It is however more secure to save biometric information to a database. This removes any possibility of false data being inserted on the chip by third parties. The delay in accessing data on a chip because of the security controls means comparison with a database is faster. However all parties wishing to verify identity need access to such a database and this solution is currently only viable at EU level with Visas through the Visa Information System.
The need for biometrics in Identity Cards
At EU level ID cards are often used to demonstrate a right to travel. For that reason Member States believe it is important that their national identity cards are secure, and have some common security features, ensuring a degree of consistency. Although, the EC does not have legislative competence in this field there would be advantages in setting minimum security and technical standards.
The inclusion of biometrics in identity cards will significantly improve the effectiveness and efficiency of proving identity when using an identity card. For example it will be possible to prevent people, particularly criminals, enrolling on a given system twice, because their biometrics can be checked against those already on the database: so it will not be possible to have multiple ID cards. It also means a person can better prove their established identity when using public services or in commercial transactions. The term “established identity” is used because, although the biometric is important in making a link to a person, it has to be combined with reliable checks on an individual’s actual identity.
For its planned identity cards the UK is considering biometrics which are compliant with ICAO (International Civil Aviation Organisation) standards on machine readable documents. This means images of ten fingerprints, both irises and a digital photograph. In this form biometrics provide a very powerful tool: a recent study found that in principle fingerprint or iris recognition can provide the performance required to uniquely identify the entire UK adult population. This means that it will make it harder for individuals to fraudulently claim rights e.g. to travel, to access services. This will help to prevent criminals or terrorist groups from impacting on society as a whole through their activities. It will also help reduce the growing incidence of identity theft by fraudsters which recent research in the UK has shown to be the public’s most significant anticipated benefit.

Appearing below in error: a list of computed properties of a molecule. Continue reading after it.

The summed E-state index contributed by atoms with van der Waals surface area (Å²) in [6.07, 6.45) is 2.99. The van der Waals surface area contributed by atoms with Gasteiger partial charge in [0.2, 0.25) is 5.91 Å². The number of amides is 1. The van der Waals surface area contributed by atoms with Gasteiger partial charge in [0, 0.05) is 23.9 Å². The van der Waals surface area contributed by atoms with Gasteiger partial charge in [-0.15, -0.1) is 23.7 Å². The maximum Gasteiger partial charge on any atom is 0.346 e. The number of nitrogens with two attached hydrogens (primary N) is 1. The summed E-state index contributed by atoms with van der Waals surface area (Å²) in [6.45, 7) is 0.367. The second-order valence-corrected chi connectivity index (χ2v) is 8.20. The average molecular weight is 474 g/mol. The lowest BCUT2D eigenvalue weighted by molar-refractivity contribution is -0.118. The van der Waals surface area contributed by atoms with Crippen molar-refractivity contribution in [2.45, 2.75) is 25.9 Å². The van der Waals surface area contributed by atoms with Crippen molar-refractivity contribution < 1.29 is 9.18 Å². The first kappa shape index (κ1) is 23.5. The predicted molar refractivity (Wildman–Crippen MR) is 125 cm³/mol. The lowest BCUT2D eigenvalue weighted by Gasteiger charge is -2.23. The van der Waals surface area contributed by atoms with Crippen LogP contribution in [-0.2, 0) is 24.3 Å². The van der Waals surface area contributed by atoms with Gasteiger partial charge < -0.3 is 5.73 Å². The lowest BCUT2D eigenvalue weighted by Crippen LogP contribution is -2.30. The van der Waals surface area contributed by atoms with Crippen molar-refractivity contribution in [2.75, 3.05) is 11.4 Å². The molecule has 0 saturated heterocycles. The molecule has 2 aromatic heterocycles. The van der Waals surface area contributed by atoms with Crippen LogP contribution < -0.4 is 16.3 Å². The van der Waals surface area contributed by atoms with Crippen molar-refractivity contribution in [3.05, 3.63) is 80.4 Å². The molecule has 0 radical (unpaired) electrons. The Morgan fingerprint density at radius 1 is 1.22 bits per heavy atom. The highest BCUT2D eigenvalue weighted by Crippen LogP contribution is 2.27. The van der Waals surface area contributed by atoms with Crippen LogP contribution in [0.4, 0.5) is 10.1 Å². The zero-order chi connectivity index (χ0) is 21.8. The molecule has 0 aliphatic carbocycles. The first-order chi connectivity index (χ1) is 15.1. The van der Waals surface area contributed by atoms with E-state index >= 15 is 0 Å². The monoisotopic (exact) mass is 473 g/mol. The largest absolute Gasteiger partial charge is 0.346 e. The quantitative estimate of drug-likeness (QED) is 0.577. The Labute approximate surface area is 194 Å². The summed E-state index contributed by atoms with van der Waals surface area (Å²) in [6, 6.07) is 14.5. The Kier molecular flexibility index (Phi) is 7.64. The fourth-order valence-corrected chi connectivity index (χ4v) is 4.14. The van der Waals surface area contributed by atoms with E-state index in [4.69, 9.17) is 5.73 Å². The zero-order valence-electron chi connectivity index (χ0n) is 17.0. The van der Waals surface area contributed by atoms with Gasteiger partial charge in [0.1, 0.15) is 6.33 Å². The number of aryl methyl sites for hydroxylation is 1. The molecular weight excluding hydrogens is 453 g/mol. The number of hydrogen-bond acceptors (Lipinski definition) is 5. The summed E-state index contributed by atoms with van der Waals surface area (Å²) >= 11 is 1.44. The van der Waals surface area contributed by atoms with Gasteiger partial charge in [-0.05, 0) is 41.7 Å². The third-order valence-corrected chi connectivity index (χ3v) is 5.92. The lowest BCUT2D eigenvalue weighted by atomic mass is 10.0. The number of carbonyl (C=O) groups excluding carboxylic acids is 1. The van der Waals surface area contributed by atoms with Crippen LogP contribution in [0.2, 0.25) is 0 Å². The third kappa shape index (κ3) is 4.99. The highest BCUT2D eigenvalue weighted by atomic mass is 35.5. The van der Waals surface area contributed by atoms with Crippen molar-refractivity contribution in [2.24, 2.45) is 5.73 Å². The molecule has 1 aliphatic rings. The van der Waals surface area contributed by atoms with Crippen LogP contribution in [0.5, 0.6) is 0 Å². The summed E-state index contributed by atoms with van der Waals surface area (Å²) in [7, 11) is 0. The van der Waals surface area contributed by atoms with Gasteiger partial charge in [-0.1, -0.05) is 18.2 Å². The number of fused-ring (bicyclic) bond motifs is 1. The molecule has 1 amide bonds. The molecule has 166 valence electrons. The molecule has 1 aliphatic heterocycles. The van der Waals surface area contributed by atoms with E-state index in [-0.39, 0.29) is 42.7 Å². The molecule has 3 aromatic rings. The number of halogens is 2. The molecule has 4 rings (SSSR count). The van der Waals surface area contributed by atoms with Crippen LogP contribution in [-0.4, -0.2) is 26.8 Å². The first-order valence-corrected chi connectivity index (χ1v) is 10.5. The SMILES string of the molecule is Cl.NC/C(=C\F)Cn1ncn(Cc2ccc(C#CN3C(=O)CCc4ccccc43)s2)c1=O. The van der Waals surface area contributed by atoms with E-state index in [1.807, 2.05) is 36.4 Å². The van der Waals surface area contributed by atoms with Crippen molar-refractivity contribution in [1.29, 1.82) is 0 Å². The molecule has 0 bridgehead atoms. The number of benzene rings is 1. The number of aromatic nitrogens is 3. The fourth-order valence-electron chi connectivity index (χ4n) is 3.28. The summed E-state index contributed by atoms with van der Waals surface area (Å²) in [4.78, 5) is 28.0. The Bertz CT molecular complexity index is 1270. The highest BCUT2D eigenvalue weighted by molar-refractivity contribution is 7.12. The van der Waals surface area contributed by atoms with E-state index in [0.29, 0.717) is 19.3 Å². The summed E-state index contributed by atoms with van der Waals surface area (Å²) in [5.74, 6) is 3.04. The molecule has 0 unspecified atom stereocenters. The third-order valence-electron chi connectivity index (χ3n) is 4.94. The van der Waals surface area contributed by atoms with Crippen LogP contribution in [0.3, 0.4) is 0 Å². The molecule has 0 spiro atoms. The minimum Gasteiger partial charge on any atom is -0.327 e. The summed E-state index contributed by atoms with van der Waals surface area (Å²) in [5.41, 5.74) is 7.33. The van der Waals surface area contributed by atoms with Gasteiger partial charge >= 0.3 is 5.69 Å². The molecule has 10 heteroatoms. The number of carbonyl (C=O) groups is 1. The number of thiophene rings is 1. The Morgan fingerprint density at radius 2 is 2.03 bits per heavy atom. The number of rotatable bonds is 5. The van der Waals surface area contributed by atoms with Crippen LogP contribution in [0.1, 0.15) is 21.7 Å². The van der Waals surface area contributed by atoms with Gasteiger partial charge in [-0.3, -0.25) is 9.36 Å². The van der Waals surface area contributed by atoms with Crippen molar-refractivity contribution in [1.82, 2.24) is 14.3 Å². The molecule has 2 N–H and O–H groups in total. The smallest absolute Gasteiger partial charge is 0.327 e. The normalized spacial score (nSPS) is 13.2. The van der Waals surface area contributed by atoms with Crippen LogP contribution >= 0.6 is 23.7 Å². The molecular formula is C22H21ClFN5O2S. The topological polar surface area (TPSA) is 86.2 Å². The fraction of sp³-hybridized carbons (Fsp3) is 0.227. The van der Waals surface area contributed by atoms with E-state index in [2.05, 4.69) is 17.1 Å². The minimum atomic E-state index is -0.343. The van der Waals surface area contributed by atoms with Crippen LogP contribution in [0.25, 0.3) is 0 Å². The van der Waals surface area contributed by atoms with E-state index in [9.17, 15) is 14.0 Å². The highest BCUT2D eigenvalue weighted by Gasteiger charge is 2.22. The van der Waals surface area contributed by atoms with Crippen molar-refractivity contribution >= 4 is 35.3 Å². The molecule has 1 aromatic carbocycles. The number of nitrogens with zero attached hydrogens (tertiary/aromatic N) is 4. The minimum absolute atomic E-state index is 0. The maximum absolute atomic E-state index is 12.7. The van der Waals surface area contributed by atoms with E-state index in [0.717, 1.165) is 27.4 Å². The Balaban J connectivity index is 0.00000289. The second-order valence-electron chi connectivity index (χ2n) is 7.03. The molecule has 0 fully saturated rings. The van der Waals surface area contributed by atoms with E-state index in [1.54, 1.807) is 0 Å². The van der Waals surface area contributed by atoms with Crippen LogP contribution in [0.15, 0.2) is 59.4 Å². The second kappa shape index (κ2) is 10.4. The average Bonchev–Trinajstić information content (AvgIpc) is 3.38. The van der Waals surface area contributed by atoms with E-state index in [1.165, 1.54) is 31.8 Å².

During a trial the majority of participants strongly agreed that biometrics do not infringe civil liberties and showed an overwhelmingly positive attitude towards the use of biometrics. The data collected will be subject to the UK’s Data Protection Act 1998 and the Human Rights Act 1998 both of which bring into UK law the Data Protection Directive and the ECHR respectively. A new post of National Identity Scheme Commissioner will be created and will provide independent oversight of the way in which the scheme is administered. The UK legislation will not give the police any new powers in asking for, or in checking, someone’s identity. It will also specifically rule out making the carrying of a card compulsory.
We believe that a card scheme open to everyone who is in the country over 3 months and which treats everyone on an equal basis will help to reduce discrimination, as everyone will have an equal means of proving their identity when using public services. The scheme will also help many people who now find it difficult to prove their identity in routine commercial transactions and in accessing services. A significant number of people in the UK do not have bank accounts, passports or driving licences and can feel excluded from much of mainstream society. They will be eligible for an identity card, which will give them all they need to demonstrate their identity.